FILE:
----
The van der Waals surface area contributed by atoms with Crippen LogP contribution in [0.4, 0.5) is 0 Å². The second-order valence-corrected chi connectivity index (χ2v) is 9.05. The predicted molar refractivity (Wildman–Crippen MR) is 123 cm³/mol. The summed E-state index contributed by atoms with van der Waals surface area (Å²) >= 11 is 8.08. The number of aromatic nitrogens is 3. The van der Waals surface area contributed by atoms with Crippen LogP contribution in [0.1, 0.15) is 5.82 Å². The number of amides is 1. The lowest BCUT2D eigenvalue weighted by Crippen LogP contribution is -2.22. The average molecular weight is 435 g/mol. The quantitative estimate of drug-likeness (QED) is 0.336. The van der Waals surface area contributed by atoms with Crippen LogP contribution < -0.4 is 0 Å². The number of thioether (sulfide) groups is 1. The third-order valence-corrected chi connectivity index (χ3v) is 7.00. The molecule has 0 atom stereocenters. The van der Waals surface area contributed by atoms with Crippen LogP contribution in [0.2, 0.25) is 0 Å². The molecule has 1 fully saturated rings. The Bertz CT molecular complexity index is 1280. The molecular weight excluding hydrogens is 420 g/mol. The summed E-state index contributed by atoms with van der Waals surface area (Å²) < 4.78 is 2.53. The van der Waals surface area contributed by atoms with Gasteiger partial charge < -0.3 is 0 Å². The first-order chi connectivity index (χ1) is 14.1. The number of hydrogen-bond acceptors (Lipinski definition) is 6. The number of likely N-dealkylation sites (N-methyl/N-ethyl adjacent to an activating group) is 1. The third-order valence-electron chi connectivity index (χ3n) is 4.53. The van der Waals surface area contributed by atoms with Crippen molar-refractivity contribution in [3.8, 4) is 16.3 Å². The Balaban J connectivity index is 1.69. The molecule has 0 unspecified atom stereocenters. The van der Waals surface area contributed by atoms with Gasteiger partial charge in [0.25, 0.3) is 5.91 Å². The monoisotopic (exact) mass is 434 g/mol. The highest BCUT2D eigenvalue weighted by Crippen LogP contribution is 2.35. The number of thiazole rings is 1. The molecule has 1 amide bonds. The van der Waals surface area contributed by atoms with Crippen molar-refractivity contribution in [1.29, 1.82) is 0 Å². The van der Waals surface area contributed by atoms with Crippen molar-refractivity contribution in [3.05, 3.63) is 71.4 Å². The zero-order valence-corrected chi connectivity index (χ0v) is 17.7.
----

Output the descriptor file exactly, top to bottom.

The van der Waals surface area contributed by atoms with Crippen LogP contribution in [0.4, 0.5) is 0 Å². The second-order valence-corrected chi connectivity index (χ2v) is 9.05. The predicted molar refractivity (Wildman–Crippen MR) is 123 cm³/mol. The summed E-state index contributed by atoms with van der Waals surface area (Å²) >= 11 is 8.08. The number of aromatic nitrogens is 3. The van der Waals surface area contributed by atoms with Crippen LogP contribution in [0.1, 0.15) is 5.82 Å². The number of amides is 1. The lowest BCUT2D eigenvalue weighted by Crippen LogP contribution is -2.22. The average molecular weight is 435 g/mol. The quantitative estimate of drug-likeness (QED) is 0.336. The van der Waals surface area contributed by atoms with Crippen LogP contribution < -0.4 is 0 Å². The number of thioether (sulfide) groups is 1. The third-order valence-corrected chi connectivity index (χ3v) is 7.00. The molecule has 0 atom stereocenters. The van der Waals surface area contributed by atoms with Crippen LogP contribution in [0.2, 0.25) is 0 Å². The molecule has 1 fully saturated rings. The Bertz CT molecular complexity index is 1280. The molecular weight excluding hydrogens is 420 g/mol. The summed E-state index contributed by atoms with van der Waals surface area (Å²) < 4.78 is 2.53. The van der Waals surface area contributed by atoms with Gasteiger partial charge < -0.3 is 0 Å². The first-order chi connectivity index (χ1) is 14.1. The number of hydrogen-bond acceptors (Lipinski definition) is 6. The number of likely N-dealkylation sites (N-methyl/N-ethyl adjacent to an activating group) is 1. The third-order valence-electron chi connectivity index (χ3n) is 4.53. The van der Waals surface area contributed by atoms with Crippen molar-refractivity contribution in [3.8, 4) is 16.3 Å². The Balaban J connectivity index is 1.69. The molecule has 0 unspecified atom stereocenters. The van der Waals surface area contributed by atoms with Gasteiger partial charge in [0.25, 0.3) is 5.91 Å². The monoisotopic (exact) mass is 434 g/mol. The highest BCUT2D eigenvalue weighted by Crippen LogP contribution is 2.35. The number of thiazole rings is 1. The molecule has 1 amide bonds. The van der Waals surface area contributed by atoms with Crippen molar-refractivity contribution in [1.29, 1.82) is 0 Å². The van der Waals surface area contributed by atoms with Crippen molar-refractivity contribution in [3.05, 3.63) is 71.4 Å². The zero-order valence-corrected chi connectivity index (χ0v) is 17.7.